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  6. I think that the argument is unsound because the accuracy of premise #1 is questionable to me. I don't see how whether or not the mind and body are similar relates to whether or not machines can think.

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    Replies
    1. The idea here is the following: if mind is thinking stuff, as mind-body dualism says, and physical stuff is not thinking stuff, then machines, which are made of just physical stuff, would not be able to think.

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  7. Sung Soo (Mike) MunOctober 21, 2014 at 2:29 AM

    This is a sound argument because if first two premises are true then it will definitely guarantee the conclusion. Although there would be a way to prove that all machines that does not only encompass Watson have abilities to think; however, it would not interfere with the validity or soundness of the argument

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  8. I don't think this is sound because the words think is still vague. It needs to be defined what thinking is and what respects the machine thinks like a person if it even thinks at all.

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  9. While this argument is valid I don't believe it is sound. I personally believe that there is a difference between thinking and data processing. When I take a test I'm not truly thinking i'm simply processing data that I acquired earlier. I only really think when I have to answer a "deep" question, such as this one. I believe Watson is incapable of answering these "deep" questions and therefor can't truly think.
    - Kyle Degen

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  10. I believe this argument is valid. However, I do not believe it is sound due to the premises being false. Thinking requires having a personal belief or opinion. It is personal and comes from within. Thinking does not require a “correct” answer. However, the only thing Watson is concerned with is finding this “correct” answer. This is not thinking, but rather problem solving with the use of probability as an indicator of the “correct” result. Also, Watson cannot function without a command. Take a tv for example. It can give you a movie recommendation based on existing data and specific algorithms. However, both watson and the tv are not thinking. They are merely functioning according to the way in which they’ve been programmed to.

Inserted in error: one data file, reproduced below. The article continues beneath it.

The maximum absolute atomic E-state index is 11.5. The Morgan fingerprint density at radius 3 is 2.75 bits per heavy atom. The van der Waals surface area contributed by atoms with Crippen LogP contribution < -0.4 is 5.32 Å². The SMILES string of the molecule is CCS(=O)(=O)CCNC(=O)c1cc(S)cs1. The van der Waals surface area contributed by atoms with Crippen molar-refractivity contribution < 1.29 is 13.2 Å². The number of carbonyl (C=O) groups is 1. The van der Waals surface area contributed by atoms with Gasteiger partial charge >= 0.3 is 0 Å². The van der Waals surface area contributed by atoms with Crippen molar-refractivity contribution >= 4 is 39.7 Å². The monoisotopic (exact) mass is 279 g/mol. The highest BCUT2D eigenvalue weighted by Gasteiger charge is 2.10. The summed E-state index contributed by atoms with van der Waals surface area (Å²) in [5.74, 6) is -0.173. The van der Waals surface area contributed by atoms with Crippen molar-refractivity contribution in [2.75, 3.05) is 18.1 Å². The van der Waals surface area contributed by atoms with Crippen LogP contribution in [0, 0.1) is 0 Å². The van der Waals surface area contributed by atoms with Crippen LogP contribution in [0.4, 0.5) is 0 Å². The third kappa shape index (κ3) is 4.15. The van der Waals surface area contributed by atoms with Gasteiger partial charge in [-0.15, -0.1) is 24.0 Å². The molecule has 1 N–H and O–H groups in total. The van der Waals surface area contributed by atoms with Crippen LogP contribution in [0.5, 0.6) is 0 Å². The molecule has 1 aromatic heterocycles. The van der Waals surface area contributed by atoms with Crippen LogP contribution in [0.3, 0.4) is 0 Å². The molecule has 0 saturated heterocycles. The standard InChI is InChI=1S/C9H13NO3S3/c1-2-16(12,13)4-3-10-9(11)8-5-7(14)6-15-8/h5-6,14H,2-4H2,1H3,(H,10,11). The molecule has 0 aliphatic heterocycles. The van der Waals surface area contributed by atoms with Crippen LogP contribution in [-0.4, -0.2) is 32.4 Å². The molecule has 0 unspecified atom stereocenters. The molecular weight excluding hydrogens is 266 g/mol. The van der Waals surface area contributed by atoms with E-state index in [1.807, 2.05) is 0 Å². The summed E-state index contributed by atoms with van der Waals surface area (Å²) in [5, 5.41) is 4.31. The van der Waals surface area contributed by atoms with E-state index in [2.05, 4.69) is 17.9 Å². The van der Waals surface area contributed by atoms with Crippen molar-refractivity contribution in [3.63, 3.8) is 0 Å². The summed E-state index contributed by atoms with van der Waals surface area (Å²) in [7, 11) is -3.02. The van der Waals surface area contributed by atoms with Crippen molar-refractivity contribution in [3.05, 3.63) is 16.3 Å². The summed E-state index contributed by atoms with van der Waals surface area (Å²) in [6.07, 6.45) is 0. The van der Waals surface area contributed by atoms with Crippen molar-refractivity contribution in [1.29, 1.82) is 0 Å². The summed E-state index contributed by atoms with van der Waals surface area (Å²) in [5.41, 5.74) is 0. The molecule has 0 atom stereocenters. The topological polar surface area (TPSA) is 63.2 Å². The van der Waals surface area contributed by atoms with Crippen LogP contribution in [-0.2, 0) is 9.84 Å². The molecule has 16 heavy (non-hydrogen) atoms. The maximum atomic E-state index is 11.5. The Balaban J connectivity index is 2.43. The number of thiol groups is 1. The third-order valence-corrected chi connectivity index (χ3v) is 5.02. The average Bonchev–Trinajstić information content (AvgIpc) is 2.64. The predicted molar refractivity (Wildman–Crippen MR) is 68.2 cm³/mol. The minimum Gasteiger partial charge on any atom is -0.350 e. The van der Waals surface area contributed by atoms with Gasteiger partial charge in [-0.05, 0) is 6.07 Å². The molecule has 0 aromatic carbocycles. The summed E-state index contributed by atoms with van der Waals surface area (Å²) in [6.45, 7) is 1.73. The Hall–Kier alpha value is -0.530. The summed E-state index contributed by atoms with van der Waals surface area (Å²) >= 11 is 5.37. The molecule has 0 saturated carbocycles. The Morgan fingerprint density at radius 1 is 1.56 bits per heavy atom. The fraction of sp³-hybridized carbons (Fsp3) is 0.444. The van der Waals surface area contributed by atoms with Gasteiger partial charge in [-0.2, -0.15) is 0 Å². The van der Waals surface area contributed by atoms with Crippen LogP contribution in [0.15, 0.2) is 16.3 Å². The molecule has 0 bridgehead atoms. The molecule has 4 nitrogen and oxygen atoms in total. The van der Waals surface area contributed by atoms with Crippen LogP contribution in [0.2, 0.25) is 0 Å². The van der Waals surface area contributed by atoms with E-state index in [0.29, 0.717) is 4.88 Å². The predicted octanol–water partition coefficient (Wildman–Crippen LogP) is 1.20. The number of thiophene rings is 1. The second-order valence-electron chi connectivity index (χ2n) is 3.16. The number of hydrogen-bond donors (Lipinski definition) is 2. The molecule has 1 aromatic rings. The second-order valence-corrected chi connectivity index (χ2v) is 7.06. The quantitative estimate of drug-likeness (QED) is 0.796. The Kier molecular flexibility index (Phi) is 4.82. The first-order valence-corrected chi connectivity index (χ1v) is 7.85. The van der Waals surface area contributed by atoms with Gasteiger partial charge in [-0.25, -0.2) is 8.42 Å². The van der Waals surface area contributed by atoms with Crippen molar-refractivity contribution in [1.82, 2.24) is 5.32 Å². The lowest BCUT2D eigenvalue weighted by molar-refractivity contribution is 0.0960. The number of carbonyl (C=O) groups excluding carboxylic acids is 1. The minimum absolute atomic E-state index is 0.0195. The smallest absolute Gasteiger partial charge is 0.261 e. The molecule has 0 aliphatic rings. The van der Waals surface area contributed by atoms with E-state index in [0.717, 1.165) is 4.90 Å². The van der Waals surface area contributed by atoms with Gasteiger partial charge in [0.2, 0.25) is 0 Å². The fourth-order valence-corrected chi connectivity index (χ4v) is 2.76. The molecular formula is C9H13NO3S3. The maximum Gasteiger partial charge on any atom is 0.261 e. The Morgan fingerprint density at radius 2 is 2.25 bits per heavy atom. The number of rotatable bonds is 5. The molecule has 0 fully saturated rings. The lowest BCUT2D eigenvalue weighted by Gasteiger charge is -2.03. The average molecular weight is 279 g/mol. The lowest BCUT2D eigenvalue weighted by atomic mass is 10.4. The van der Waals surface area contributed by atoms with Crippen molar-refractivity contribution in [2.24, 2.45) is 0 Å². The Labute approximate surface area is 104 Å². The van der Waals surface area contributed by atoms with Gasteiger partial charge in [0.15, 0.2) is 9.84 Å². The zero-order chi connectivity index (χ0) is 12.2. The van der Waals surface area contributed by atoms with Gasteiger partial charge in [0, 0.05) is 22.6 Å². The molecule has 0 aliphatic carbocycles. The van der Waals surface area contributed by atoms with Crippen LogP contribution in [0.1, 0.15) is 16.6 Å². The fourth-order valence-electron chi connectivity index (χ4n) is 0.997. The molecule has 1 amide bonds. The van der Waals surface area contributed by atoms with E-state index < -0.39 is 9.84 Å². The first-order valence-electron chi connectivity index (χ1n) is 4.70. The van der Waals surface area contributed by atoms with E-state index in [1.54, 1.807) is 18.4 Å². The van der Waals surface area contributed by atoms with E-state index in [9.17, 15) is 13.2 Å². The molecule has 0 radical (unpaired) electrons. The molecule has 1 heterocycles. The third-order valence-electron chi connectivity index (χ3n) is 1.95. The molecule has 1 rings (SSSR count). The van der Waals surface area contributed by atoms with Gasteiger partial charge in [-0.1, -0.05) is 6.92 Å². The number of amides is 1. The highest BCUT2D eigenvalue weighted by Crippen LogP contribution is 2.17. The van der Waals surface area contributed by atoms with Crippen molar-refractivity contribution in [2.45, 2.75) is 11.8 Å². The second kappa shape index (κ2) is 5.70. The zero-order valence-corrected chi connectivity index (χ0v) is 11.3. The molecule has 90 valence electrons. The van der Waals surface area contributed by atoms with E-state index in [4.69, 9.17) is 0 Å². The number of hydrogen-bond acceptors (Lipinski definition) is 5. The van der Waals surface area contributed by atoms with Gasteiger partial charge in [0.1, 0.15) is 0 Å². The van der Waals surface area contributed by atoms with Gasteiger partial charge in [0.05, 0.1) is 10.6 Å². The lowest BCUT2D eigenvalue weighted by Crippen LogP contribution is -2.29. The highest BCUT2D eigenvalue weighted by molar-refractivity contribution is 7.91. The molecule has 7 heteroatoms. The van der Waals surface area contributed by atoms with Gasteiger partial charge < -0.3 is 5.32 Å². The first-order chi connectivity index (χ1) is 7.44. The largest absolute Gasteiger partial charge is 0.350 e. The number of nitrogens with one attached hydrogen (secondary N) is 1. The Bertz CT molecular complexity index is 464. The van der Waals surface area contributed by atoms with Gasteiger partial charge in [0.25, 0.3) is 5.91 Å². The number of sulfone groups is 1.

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  11. In my opinion, this argument is unsound. While in class I supported the idea that machines can think, I cannot agree with this argument, because it implies that they think in the same way that humans do. It was established in class, that machines lack things such as emotions, imagination, and the ability to think critically and abstractly. This, among other reasons, is what separates machines from humans. Machines, even one as high tech as Watson, cannot think in the same way humans do, but rather in the most basic form of thought, processing data. So yes, while I believe machines can think, I cannot accept this argument as one that is valid, sound, and properly defending materialism.

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  12. I think that this argument is valid deductive, because the truth of the premises guarantee the truth of the conclusion. However, I agree with Erfana's point. The vagueness of the word "think" makes it so I can't confidently say that it is a sound argument. We had trouble during class as well, defining what "think" is in the context of the argument. Overall, I would say that the argument is unsound.

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  13. Testing hypotheses is an important part of human cognition (see the SEP entry linked to in the post). In other words, testing hypotheses is a kind of thinking. If so, the following argument supports the second premise of the argument in the post:

    P1. To test hypotheses is to think.
    P2. Watson can test hypotheses.
    C. Therefore, Watson can think.